Social networks play a huge role in the crypto. When Tether Limited stablecoin dipped, and someone posted a fake announcement about upcoming delisting of the digital dollar analog from the Binance, everyone just went mad. Markets were in the deep panic mode, that was bad enough to force tether hodlers to buy bitcoins on the 10 percent premium since they were afraid that their stable asset is about to have a stable plunge down into the oblivion.
What is the reason for this reaction? Just one fake post managed to cause a ruckus, bad enough to force two significant exchanges issue full stops of all Tether sales. We decided to look at the situation closely.
The initial idea of Tether is good, even reasonable: crypto dollars that will make any trader life more comfortable and more stable. And according to the claims, made by Tether Limited CCO Leonard Reel - each and every coin is backed by a real buck and company has more than enough money overall. But should we trust him? On the average - the community does not think so.
The reason is relatively simple - in their White Paper, Tether Limited promised regular audits. It still hasn’t delivered on that. The only thing that it has done to calm down some people is a “balance confirmation procedure”, that was performed by a law company called Freeh Sporkin & Sullivan that, however, cannot be claimed an entirely uninvolved.
The procedure itself raises up some questions too. First of all - balance confirmation requires around 1\3 of all the papers that they need for an audit. So basically - this only a proof that they had the money to back them at the moment. $2.5 billion in cash somewhere. Furthermore - Freeh Sporkin & Sullivan is a law firm, a well respected and known company, but still - a law company. It’s evident that full audit from the “big four” company would’ve raised the level of trust and overall support from the investors and have given it a boost of liquidity. So basically - investing in the Ernst & Young would’ve paid off almost instantaneously. But they picked FSS instead. Which has one of its founding members, Eugene R. Sullivan as a member of the advisory board in one of Tether's banks. Furthermore - he has ties with the Saipan casino that was raided by the U.S Federal Agents. So it sure raises several questions.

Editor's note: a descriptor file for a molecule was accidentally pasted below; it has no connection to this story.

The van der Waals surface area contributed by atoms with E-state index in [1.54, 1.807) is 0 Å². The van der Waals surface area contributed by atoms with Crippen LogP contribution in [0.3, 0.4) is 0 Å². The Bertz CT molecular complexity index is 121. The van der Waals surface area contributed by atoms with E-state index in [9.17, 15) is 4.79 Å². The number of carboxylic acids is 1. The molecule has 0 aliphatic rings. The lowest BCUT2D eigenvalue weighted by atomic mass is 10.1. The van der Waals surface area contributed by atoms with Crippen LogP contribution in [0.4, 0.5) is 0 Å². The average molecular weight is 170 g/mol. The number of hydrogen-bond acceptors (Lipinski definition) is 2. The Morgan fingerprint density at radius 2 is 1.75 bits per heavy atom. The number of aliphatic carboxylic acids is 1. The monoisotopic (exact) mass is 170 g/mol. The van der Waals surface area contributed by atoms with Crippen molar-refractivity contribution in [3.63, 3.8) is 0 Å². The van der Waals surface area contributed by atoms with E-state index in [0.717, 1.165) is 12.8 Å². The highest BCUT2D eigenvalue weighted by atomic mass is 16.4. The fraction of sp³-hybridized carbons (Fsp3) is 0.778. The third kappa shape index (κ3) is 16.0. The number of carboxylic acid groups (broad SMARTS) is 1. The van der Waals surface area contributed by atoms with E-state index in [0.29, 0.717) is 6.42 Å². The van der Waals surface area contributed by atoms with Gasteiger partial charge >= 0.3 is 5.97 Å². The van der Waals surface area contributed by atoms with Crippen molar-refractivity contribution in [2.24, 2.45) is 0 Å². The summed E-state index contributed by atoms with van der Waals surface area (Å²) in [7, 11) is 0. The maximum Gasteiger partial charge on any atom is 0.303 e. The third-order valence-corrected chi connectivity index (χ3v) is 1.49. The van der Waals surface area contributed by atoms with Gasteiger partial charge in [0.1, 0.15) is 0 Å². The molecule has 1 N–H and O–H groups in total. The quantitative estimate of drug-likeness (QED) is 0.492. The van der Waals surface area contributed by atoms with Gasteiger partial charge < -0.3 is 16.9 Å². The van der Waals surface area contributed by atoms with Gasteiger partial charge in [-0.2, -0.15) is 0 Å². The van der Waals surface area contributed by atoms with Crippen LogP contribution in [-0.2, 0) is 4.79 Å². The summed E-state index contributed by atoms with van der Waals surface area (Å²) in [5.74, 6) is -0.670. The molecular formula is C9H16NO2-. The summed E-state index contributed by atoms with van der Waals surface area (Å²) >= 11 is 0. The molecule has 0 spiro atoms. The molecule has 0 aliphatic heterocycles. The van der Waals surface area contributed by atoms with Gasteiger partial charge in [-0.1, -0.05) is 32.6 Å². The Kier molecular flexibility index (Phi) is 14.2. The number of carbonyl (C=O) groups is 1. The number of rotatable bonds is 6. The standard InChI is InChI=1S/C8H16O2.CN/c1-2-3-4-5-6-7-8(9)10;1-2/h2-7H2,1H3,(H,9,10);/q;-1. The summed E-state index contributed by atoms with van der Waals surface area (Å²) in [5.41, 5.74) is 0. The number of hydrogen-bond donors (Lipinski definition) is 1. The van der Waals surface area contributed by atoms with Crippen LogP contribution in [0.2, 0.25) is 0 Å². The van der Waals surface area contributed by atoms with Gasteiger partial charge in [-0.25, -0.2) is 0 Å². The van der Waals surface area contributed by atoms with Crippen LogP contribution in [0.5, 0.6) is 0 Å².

But it’s also entirely possible that there is no foul play involved. Changpeng ZHAO, CEO of Binance, voiced following opinion on the subject: Tether Limited might be very secretive about their money because of the possible issues with banking. Traditional banks tend to freeze and ban accounts of the known crypto companies. Right now, only Singapore and Switzerland are making serious moves to normalize relations between conventional banking and crypto industry.
But overall price swings led to the moment when the community has lost its faith in Tether in general. USDT became a “Schrodinger's crypto”, that led market into the state of crypto schizophrenia. On the one hand - everyone is okay with working with it. On the other hand, they operate under the assumption that Tether will likely spontaneously combust at some point or another in the future.
The full collapse of the Tether is one big dip away, that will push hodlers into the skeptic’s camp. Basically it will look like this: Tether prices drop, and that causes all crypto to USDT pairs to grow. Traders will need more Tether to make transactions, and soon enough prices will raise above the 1:1 level. To keep the balance Tether Limited will issue more coins, it will hurt the price even more and in the long end this will lead to the total devaluation of the USDT.
Because of that reason, a significant percent of traders using platforms that work through USDT will want to withdraw mainstream cryptocurrencies, such as bitcoin, litecoin and bitcoin cash, trying to stop hemorrhaging money on the price swings. And hodlers will prefer to move to the fiat to crypto oriented exchanges. This will inevitably hurt trading platforms with big amounts of Tether on hand, such as Bittrex, Poloniex, and Bitfinex. And that will for sure lead to the withdrawal restrictions on the exchanges that will be affected by trader’s migration.
So, what hodlers should do with USDT? To get an answer to this question, we should look back in time, at the fall of the eurodollar system. Everything was fine, for years, even decades - but then the 2008 financial crisis came. At that very moment everyone realized that most of the assets, around 60-63%, we not backed by anything. Everything went so bad that the US had to bail out “Too Big to Fail” companies.And experience gracefully tips us the following - no one is going to bail out companies that were hurt by the Tether hypothetical collapse. And the recent seemingly positive report on crypto that was published by BIS proves it: “Cryptoassets do not, at this point, pose a global financial stability risk”. In other words - no crypto company is big enough to be considered institutional important for the international economic relations. Tether is a way too small off a fish in comparison to them.